Dan's Take

The Return of Fragmented Computing?

The past may, yet again, be prologue when it comes to datacenter architecture.

Recently, I spoke to the folks at Kaleao about the company's "hyperconverged" ARM-based servers and server appliances. While I found the discussion and the products the company is offering quite intriguing, I couldn't help but see this announcement within a larger context. I guess that's the burden of being a software archaeologist.

Kaleao KMAX
Our discussion focused on today's market and the desire of many enterprises to swing the pendulum back from a complex, overly distributed computing environment and re-converge computing functions on an inexpensive, but very powerful and scalable computing environment. The company described how it looked at the same problems everyone sees, but tried to think differently about possible solutions.

The company decided that it would start with a clean sheet of paper and build a computing environment based upon ARM processors and use the best of today's massively parallel hardware and software designs.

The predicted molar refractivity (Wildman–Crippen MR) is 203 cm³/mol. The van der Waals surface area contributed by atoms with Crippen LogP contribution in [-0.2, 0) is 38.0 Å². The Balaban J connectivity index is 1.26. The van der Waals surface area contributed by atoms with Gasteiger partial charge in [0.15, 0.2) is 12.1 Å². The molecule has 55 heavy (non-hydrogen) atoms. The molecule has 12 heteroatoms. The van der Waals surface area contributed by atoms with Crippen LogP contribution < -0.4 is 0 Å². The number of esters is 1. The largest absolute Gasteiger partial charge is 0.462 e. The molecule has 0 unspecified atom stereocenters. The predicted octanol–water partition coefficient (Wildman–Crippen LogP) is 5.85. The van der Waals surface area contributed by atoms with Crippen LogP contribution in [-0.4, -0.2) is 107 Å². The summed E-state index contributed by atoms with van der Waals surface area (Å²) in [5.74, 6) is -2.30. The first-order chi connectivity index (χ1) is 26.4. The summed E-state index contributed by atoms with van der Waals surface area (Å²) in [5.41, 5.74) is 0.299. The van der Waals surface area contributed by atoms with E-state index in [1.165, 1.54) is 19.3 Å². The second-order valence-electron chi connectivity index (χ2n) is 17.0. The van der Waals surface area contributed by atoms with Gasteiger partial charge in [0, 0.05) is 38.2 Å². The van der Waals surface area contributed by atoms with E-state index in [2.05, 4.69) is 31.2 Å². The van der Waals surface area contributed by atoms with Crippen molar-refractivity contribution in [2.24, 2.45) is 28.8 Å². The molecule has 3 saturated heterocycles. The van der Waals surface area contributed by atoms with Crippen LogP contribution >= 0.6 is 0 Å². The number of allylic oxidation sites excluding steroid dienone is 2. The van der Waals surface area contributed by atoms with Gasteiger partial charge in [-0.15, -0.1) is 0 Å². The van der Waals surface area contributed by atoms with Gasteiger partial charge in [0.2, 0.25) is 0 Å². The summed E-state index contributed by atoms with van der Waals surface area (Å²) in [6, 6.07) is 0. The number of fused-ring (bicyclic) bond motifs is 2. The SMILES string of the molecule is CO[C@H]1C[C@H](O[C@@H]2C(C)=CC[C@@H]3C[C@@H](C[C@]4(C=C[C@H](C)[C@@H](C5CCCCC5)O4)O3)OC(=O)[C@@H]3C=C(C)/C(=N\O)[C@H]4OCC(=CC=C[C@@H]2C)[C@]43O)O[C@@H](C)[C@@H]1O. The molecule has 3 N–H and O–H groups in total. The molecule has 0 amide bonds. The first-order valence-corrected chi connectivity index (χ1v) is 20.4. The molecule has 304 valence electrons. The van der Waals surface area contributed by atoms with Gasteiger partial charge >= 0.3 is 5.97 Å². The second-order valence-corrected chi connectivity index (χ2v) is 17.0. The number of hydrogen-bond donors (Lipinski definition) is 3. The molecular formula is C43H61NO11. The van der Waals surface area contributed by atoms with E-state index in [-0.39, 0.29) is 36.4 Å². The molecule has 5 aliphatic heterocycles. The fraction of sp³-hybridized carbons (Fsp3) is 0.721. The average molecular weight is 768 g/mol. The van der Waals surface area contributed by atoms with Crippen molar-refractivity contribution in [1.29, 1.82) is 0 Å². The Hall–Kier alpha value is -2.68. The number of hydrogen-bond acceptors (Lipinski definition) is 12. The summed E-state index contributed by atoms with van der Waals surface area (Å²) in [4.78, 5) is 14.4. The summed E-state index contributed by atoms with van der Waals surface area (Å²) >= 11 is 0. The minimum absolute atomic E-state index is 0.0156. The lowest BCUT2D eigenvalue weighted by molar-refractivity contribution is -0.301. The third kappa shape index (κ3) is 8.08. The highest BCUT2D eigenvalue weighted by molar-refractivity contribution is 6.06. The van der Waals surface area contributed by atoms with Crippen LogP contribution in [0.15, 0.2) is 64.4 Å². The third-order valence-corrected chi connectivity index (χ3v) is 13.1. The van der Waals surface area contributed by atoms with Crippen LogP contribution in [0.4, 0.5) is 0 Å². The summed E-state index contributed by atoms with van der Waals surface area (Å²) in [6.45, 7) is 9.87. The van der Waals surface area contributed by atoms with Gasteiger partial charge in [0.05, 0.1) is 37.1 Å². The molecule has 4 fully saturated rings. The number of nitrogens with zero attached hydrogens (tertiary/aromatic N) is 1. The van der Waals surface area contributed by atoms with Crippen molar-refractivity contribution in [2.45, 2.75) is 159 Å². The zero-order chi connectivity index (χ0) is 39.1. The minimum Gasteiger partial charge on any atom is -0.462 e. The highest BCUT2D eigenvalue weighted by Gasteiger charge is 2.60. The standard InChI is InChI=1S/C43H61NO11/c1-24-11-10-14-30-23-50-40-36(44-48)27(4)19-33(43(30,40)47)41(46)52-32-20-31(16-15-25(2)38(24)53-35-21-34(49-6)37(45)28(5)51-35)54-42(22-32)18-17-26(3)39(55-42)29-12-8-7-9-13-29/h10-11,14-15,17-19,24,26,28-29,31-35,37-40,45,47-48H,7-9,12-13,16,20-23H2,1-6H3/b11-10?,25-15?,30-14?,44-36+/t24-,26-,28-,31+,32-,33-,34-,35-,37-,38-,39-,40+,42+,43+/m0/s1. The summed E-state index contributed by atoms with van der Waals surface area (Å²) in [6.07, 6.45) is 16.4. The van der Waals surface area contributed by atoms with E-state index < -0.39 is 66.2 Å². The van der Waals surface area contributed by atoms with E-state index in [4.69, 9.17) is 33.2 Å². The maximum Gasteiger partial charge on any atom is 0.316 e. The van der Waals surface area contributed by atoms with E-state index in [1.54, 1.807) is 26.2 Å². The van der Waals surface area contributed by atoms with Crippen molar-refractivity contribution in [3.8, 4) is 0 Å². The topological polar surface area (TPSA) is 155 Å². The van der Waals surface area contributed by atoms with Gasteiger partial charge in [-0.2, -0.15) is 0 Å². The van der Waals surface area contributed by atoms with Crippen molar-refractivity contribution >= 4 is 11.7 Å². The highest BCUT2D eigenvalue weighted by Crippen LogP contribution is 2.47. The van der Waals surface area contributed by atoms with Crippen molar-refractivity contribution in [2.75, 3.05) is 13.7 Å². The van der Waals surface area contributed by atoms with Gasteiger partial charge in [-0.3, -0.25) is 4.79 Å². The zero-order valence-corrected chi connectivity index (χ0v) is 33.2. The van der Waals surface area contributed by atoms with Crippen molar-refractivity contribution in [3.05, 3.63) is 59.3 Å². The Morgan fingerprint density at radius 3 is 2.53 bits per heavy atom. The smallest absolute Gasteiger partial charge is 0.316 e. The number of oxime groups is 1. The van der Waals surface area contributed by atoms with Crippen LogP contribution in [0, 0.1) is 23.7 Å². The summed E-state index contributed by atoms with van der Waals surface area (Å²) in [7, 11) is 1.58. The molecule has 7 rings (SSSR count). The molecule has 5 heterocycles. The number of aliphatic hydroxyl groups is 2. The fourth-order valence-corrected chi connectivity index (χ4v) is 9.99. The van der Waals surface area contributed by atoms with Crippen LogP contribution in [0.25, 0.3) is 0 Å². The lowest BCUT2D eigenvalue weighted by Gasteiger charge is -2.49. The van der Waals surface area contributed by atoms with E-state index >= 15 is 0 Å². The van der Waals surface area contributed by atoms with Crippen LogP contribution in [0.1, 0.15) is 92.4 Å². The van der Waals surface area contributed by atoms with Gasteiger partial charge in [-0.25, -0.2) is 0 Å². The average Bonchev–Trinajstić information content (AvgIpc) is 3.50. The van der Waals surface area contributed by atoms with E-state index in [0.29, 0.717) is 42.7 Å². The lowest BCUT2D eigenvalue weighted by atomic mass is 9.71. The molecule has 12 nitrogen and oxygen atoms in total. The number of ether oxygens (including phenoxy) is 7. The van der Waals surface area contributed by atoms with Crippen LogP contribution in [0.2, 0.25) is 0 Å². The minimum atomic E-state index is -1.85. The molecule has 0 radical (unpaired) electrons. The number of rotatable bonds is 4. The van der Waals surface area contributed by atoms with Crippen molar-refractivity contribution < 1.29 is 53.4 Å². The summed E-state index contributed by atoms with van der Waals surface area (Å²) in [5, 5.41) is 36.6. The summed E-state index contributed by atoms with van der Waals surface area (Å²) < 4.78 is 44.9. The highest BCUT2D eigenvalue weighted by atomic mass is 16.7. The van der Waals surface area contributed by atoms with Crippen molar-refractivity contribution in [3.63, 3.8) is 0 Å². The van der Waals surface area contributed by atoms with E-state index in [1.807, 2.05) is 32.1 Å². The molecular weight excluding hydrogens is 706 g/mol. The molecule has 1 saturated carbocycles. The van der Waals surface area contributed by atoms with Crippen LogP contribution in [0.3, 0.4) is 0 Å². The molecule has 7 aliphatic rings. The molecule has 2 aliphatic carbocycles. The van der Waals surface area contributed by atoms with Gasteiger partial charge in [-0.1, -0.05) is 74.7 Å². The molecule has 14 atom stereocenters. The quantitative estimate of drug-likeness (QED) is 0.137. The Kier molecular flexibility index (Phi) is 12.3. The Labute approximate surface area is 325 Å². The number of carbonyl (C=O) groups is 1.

Here's how the company describes its offering, KMAX:

KALEAO brought together technologies in the KMAX platform following the design principles of low power consumption, data locality, high density and high performance. The result is a significant gain for customers in terms of:

  • Performance density: 1536 CPU cores, 370 TB of all flash storage and 960Gb/s in 3U rackspace - to offer up to 10 times the performance density than today’s typical hyperconverged offerings, blades and rackmount solutions.
  • Energy efficiency: less then 15W for each 8-core server with 10Gb/s I/O, providing over four time the performance per unit of energy spent.